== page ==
The occurrence of bloat is 6% more common for large breed dogs as compared to small breed canines. Other studies also substantiate the recurrence of bloat in Great Danes.

Are elevated dog feeders good? 

Yes elevated dog feeders are good but only in some peculiar circumstances.

Elevated dog feeders are good for the dogs suffering from bone related ailments. Given, the prevalence of Orthopedic diseases in large breed dogs, many find elevated dog feeders good for their dogs. Various neck and vertebrae problems could get worse if the dog continues to eat from the floor.

In intestinal diseases dogs develop difficulty in eating and swallowing food lower floor feeders. Therefore, elevated feeders are good for dogs to help them digest the food properly.

Benefits of elevated dog feeders

Above all an elevated dog feeder is employed for the dog’s comfort. The dog can get its food from an agreeable distance making its neck either strained or stressed.

Consider the Great Dane dogs huge and gigantic presence, the raised feeders have become more of a prerequisite. The Great Danes eating from raised food and water bowls are found eating with more convenience viz-a-viz the Danes eating from the floor.

Raised food and water bowls are user friendly. Keeping the eating area clean. Also the feeders are stationed and organized making feeding easier.

Do raised feeders cause bloat?

Raised feeders can cause bloat. The dogs eating from elevated dog feeders have increased probability towards bloat. Alluding to Glickman bloat study,

“Approximately 20 and 52% of cases of G.D.V. among the large breed and giant breed dogs, respectively, were attributed to having a raised feeding bowl.” As suggested by Glickman bloat study. 

This study also contradicted a popular fallacy that elevated feeders can reduce bloat occurrence. The research inferred as follows;

“One traditional preventative has been to raise the height of food and water bowls, but this was found to actually increase risk by 110 percent. This correlation of risk was verifiable; the dogs of the breeders in this study did not have close relatives that had experienced bloat.”

Height of an elevated dog feeders

The studies conducted on bloat in Great Danes also recorded the occurrence of bloat in relation with height of an elevated feeder. The authors found an interesting relation between height of feeder and bloat. If the height of an elevated feeder is less than 12 inches the dog’s latency to bloat gets reduced. In this situation there are minimal chances for the Great Dane or any other large breed dog to develop bloat.

In case you feed a large breed dog from an elevated dog feeder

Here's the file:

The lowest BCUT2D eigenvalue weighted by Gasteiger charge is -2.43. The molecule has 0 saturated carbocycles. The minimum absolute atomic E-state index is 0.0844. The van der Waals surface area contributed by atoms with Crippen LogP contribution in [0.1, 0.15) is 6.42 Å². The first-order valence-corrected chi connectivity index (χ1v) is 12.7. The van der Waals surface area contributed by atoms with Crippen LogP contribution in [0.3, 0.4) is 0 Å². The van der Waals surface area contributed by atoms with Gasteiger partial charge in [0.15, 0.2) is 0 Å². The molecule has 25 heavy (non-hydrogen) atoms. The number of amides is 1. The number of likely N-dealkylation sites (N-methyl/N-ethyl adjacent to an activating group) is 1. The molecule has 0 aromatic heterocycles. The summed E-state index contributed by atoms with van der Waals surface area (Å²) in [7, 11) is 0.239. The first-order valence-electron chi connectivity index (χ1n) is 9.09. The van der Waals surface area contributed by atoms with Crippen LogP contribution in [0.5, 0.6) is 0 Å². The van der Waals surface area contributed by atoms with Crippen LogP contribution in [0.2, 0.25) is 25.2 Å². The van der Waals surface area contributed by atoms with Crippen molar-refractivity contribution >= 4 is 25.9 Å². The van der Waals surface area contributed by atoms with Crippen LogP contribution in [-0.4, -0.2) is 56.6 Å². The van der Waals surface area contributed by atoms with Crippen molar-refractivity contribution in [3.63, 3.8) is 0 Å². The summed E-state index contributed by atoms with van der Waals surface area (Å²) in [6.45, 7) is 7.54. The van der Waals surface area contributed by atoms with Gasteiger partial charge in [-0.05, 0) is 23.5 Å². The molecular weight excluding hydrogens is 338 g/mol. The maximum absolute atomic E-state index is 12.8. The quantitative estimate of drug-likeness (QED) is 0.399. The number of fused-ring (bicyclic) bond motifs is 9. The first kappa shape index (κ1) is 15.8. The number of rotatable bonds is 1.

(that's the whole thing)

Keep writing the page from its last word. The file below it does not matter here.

The height of bowl can influence the risk of bloat notably. Particularly large breed dogs if fed from an elevated feeder of height more than 12 inches, the likelihood of developing bloat increments on 3.6% as compared to the dogs that eat from bowls placed at lower height. 


Whilst the giant breed dogs like Great Dane dogs would not hold any risk to develop bloat if feeding from an elevated feeder at a height less than 12 inches.


The dogs eating from a bowl 12 inches high were 2.29 times more susceptible to experience bloat viz-a-viz dogs that eat from floor feeders.

Dane Feeding

How high should I elevate my Great Danes food? How tall should i raise a dog feeder be?

The suggested height of an elevated Great Dane feeder must be less than 1 foot. The occurrence of G.D.V. in Great Danes is more when the water and food bowls are raised more than 12 inches. 

Consider, the height of an elevated Great Dane dog feed ought not to be too high. If the dog’s food and water bowls are raised too high it could become a contributory cause to bloat. 

Whereas for large breed dogs it is recommended to raise the dog’s feeder at 12 inches or more.

Tips to help decide on how high should I elevate my Great Dane’s food? 

Following are some things to keep in mind while deciding on height of a raised feeder;  

  1. Raised or elevated dog feeders must not be too high.
  2. The height ought to be such that the head of the dog has to be downward.
  3. The dog’s head must be at least a couple of inches lower than its shoulder.
  4. The optimum height of Great Dane elevated dog feeder must be less than 1 foot. 


A study conducted on the height of dog’s food and water bowls and its effect on giant breeds concluded that

The height of feeder that increased the G.D.V. risk was affected by the size of the dog.